General Advice – April 2019


Educating The Experts

I have written previously on how lawyers should educate their experts on the types of reports they need, the questions that should be answered, the issues that should be avoided and the general performance of the expert in the court environment.

doc in court

There is another dimension in which experts also require education. It relates to changes in the law. I remember when the Personal Injuries Proceeding Act and the Civil Liability Act were first enacted. To this day, briefing solicitors still provide written guidance in their letters of referral so that the expert can be in no doubt.

I also subscribe to the Queensland Law Society journal, Proctor. I find this to be a fascinating publication and pay special attention to the section dealing with Court of Appeal judgements.


These judgements are usually of a commercial or criminal nature but occasionally, deal with issues related to personal injuries or medical malpractice or negligence.

I am intrigued by the way you write, you think and you express yourselves. I don’t pretend to understand some of the convoluted sentences that seem to extend to several paragraphs in length. Neither do I take the time to look up the judgements that have been used by way of reference.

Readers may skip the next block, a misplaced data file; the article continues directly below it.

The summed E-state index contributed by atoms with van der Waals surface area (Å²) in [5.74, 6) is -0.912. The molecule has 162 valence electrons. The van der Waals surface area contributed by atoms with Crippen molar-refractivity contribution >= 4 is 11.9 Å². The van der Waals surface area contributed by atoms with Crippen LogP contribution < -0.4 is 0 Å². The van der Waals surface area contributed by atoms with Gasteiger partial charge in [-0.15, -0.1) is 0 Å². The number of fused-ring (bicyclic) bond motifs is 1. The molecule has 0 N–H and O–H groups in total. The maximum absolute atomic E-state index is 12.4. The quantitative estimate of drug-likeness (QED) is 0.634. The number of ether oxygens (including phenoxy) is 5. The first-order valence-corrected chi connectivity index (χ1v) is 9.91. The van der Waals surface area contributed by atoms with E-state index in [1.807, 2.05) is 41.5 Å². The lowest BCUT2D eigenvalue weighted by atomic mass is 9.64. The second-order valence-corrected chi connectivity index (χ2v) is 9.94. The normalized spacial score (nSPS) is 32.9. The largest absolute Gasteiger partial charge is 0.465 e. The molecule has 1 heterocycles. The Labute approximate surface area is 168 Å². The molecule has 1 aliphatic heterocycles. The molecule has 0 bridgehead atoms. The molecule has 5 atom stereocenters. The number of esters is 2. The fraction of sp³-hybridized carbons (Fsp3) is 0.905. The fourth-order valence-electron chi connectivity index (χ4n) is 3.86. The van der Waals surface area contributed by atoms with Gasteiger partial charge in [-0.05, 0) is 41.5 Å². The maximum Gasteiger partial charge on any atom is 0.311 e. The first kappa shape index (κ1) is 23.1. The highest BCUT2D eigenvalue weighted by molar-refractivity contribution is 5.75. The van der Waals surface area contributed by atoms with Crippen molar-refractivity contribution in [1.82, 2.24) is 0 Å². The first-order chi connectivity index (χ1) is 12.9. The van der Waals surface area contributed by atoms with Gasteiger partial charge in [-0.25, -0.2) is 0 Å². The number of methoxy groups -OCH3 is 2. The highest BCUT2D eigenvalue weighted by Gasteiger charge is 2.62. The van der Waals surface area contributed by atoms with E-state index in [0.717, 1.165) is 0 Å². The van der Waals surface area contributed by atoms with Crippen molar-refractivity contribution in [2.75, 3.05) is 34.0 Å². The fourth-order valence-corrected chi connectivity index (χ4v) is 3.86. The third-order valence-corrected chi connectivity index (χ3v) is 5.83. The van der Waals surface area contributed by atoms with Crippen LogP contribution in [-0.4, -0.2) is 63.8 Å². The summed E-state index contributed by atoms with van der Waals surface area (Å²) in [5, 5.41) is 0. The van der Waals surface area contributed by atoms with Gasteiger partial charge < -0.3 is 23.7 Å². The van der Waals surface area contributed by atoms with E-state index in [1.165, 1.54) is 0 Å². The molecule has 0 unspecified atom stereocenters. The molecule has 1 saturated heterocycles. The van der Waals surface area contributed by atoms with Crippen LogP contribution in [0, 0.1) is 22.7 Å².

The experience however is very enlightening. I have also gone to the trouble to dig out some of the judgements from the High Court that are of relevance to medicolegal reporting. Rogers and Whittaker is probably the best known but there have also been some very interesting judgements dealing with the failure of a general practitioner to call a patient back who had an abnormal pap smear result, failure to offer a patient a chance to attend a surgeon with greater experience in the removal of parathyroid glands and the general duty of care owed to a patient who may be recalcitrant in following advice.

Lecturer with attentive audience

Whereas medical practitioners are often invited to legal conferences as guest speakers, the converse does not happen nearly often enough. Maybe it’s time for the Queensland Law Society and the Queensland Bar Association to start approaching the learned colleges in medicine, offering their services and raining on our parades!